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Composed: 1788
Length: c. 30 minutes
Orchestration: flute, 2 clarinets, 2 bassoons, 2 horns, 2 trumpets, timpani, and strings 

First Los Angeles Philharmonic performance: December 3, 1920, with Walter Henry Rothwell conducting

Myth and reality often collide as we look back at the last years of Mozart’s short life. The persistent myth is that an impoverished, forsaken, unappreciated genius composed masterpieces for posterity while hurtling toward an untimely death and a pauper’s grave. Exhibit A supporting this story is the last three symphonies, written, it is said, with no prospect of having them performed, to be discovered only after his death. The story is mostly romantic balderdash, but there is a bit of mystery to Mozart’s last three symphonies all the same.

Mozart was 32 when he wrote them in the summer of 1788, and seven successful years as an independent composer-performer-impresario in Vienna had made him prosperous. But when the Holy Roman Empire, of which Vienna was the capital, declared war on Turkey in February of that year, the Viennese economy fizzled, and Mozart’s career fizzled with it. His livelihood depended on the Viennese moneyed class, which dwindled as upper-class men left the city to serve as military officers, or went to their country estates to avoid questions about why they weren’t serving. Mozart nonetheless planned a concert series for that summer, with an unrequited optimism that continued over the next three years, as he treated the drop in his income as a temporary problem that he could solve by borrowing money rather than cutting his expenses. Doubtless he would have been proved right had he survived a few years longer. But in the short term, he had to cancel his concert series – it isn’t clear whether the first concert took place – but he still finished the new symphonies now commonly, if inaccurately, known as numbers 39, 40, and 41. 

Contrary to myth, the evidence indicates that Mozart heard the three symphonies performed. He had orchestra parts copied, an expense he would not have incurred unless he needed them for a performance. He also went to the trouble of re-orchestrating the G-minor Symphony to add clarinets, an effort that would have made no sense unless the Symphony were going to be played. Mozart included symphonies in concerts he gave in Leipzig in 1789 and Frankfurt in 1790, and a Mozart symphony was performed at a concert led by Antonio Salieri in Vienna in 1791. No specific symphony can be identified for any of these events, but it hardly seems possible that Mozart would have passed up a chance to show off one or another of his new works. The orchestra for the 1791 Vienna concert included the clarinetists Johann and Anton Stadler (Mozart wrote his clarinet quintet and concerto for Anton), which may have supplied the occasion for the second version of the G-minor Symphony.

Myth and reality are on more friendly terms when it comes to the effect Mozart’s later works had on contemporary ears. His music was indeed seen as difficult, for both player and listener. His later symphonies particularly must have departed radically from normalcy in a way modern listeners can scarcely imagine. Our notion of “symphony” starts with Beethoven, and we assume that a symphony will be a major work containing a composer’s most profound utterances. Mozart’s audiences, on the other hand, expected a symphony to be relatively small and light. Only 17 years before Mozart wrote his last symphonies, a prominent German musician, describing the symphony for musical laymen, wrote, “Because it will not be practiced like the sonata but must be sightread, it should contain no difficulties that cannot be met and performed clearly by several players simultaneously.” Great emotional power and extended architecture were the territory of oratorio, serious opera, and liturgical music.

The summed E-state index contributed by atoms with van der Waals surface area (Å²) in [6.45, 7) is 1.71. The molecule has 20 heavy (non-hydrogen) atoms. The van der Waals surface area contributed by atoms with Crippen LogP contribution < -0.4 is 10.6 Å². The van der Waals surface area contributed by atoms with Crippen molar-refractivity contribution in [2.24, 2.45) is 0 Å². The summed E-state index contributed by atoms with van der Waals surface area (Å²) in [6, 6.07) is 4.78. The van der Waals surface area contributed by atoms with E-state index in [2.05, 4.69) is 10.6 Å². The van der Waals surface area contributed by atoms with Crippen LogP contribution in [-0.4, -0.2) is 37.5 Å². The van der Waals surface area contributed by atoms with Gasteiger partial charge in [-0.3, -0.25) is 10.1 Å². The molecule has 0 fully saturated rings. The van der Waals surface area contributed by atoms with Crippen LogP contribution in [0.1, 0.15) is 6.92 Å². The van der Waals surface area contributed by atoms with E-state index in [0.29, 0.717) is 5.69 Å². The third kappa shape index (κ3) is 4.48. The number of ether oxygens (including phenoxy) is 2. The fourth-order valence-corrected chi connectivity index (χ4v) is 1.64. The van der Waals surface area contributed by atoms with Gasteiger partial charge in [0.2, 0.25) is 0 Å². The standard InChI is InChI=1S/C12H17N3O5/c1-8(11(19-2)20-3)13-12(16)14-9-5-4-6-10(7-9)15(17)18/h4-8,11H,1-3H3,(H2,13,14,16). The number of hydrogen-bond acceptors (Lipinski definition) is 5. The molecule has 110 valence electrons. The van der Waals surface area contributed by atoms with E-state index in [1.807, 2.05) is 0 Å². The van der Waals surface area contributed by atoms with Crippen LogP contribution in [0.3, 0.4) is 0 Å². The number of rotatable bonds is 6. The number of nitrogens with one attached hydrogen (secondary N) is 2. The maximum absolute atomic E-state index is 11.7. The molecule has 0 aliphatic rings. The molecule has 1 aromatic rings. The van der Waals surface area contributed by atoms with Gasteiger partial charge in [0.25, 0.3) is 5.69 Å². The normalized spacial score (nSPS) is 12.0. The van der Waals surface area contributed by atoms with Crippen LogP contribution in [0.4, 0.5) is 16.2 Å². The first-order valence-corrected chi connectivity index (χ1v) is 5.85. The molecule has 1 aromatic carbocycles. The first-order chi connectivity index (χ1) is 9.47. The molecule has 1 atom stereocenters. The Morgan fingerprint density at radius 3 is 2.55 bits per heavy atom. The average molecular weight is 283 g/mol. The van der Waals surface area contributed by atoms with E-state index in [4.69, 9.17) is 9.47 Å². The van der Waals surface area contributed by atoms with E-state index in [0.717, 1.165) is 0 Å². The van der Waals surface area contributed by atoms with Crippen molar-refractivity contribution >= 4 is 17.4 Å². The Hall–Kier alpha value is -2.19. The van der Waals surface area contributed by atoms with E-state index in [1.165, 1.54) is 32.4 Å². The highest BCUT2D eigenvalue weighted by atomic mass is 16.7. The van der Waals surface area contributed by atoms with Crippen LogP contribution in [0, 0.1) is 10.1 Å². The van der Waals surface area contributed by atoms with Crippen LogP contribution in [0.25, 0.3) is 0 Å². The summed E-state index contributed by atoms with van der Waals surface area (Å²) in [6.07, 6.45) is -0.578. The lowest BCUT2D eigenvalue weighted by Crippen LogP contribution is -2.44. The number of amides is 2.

The Symphony in E-flat is unusual in several respects. It is the only symphony from Mozart’s adulthood that does not use oboes, which means that the clarinets are given unusual prominence. It also has a slow introduction, a common feature in symphonies of the day, but rare in Mozart. A slow introduction could be a grand entry, setting the mood for a grand allegro, or a moment of tonal darkness, raising uncertainty to be resolved when the Allegro begins. This slow introduction is both, beginning grandly and assertively, then almost dissipating in a few misty bars before the energetic Allegro makes a deceptively cautious entrance.

Both the ambling Andante con moto and the bounding, energetic Minuet are typical of Mozart’s mature symphonies. The middle section of the Minuet, with one clarinet playing a simple but unforgettable little tune over the other clarinet’s bubbly arpeggios, would be at home in any of the dances that Mozart was writing in his part-time job as Imperial court chamber composer.

The scrambling finale is not at all typical of Mozart. Mozart’s finales are often remarkable for their sheer number of melodic ideas, but the finale of this Symphony relies essentially on a single theme, explored and worked over. Such monothematic construction was a favorite device of Haydn, whose spirit is also heard in the movement’s sense of mischief, never more apparent than at the very end, when the theme gets in the last word, refusing to let the Symphony end with conventional final chords.

— Howard Posner